An Investigation of Modern Physics by Brian Williams
RSS icon Home icon
  • The Invisible Crane Fly

    Posted on April 11th, 2010 Brian No comments

    Many years ago I was breaking through an eighteen inch thick brick wall from outside. In a pause in my labours I became aware of a light buzzing noise close at hand. Concentrating on the noise I became convinced that it came from a small area in front of me, but I was unable to see any cause.

    However, after a few more minutes the noise stopped and a crane fly appeared in the area I was watching. Watching the crane fly I hit the wall with my hammer and the crane fly immediately ‘disappeared’ again. Close scrutiny of the area allowed me to identify the lower few millimetres of the crane fly’s legs, but the rest of it was invisible. I carried out this procedure a few more times before blowing it away from the area that I was working in.

    The question is, ”Is this a commonly known phenomena, or was it just a very clever crane fly that I was watching.”

    Occasionally I have looked ‘crane flies’ up in various books, and recently on the internet,  but have yet to find any mention of this ability.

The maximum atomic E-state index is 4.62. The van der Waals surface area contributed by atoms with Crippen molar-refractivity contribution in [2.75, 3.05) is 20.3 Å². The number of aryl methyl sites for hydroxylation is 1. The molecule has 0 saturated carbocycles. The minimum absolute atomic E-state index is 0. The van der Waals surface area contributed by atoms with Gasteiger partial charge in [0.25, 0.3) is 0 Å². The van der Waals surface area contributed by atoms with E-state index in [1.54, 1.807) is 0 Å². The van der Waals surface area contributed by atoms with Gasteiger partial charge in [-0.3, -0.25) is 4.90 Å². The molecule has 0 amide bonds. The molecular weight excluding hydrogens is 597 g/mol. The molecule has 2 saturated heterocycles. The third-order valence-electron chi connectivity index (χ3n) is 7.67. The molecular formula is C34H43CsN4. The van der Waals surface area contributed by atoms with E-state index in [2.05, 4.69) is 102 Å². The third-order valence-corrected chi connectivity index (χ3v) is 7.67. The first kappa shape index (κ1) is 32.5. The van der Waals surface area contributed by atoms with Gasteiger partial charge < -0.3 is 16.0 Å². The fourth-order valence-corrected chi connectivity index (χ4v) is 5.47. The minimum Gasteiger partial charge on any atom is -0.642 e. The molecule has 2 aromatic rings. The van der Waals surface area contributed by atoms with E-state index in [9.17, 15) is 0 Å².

Possibly this explains why when your wife gets you out of bed to kill an annoying crane fly and you miss the first attempt because you are still dopey,  the crane fly  ‘disappears’ even though you can still hear it, but you didn’t see it fly off as you would with a fly or wasp.

    You can now ask  “What has this got to do with physics?

    Well, biology is part of physics (or should be), and crane flies are part of biology, and here we have an insect that can adopt a ‘cloak of invisibility’  (Magic) which it creates by means of classical mechanics, and all of modern physics can be explained by classical mechanics. Unfortunately, the physicists never seem to get beyond the ‘Magic’ stage of research. They have an inbred revulsion of mechanics which prevents them from progressing further. See Introduction

    Note: My particular crane fly set up an oscillation in it’s body by rapidly moving it’s wings in a non-flying sequence. This oscillation is faster than the eye/brain can handle, therefore the crane fly ‘disappears’. This is indicative that the oscillation is just as effective with all of it’s natural predators, and thus that all it’s predators have the same optical frequency limitations that humans have.

    It’s common British name “Daddy long Legs”  indicates its most recognizable feature, which must be the main reason it can carry out it’s disappearing act, which would not be possible in a short legged insect.  What we will never know is whether the oscillation initially had a different purpose (which may still be required) and the long legs evolved to provide the ability to ‘disappear’.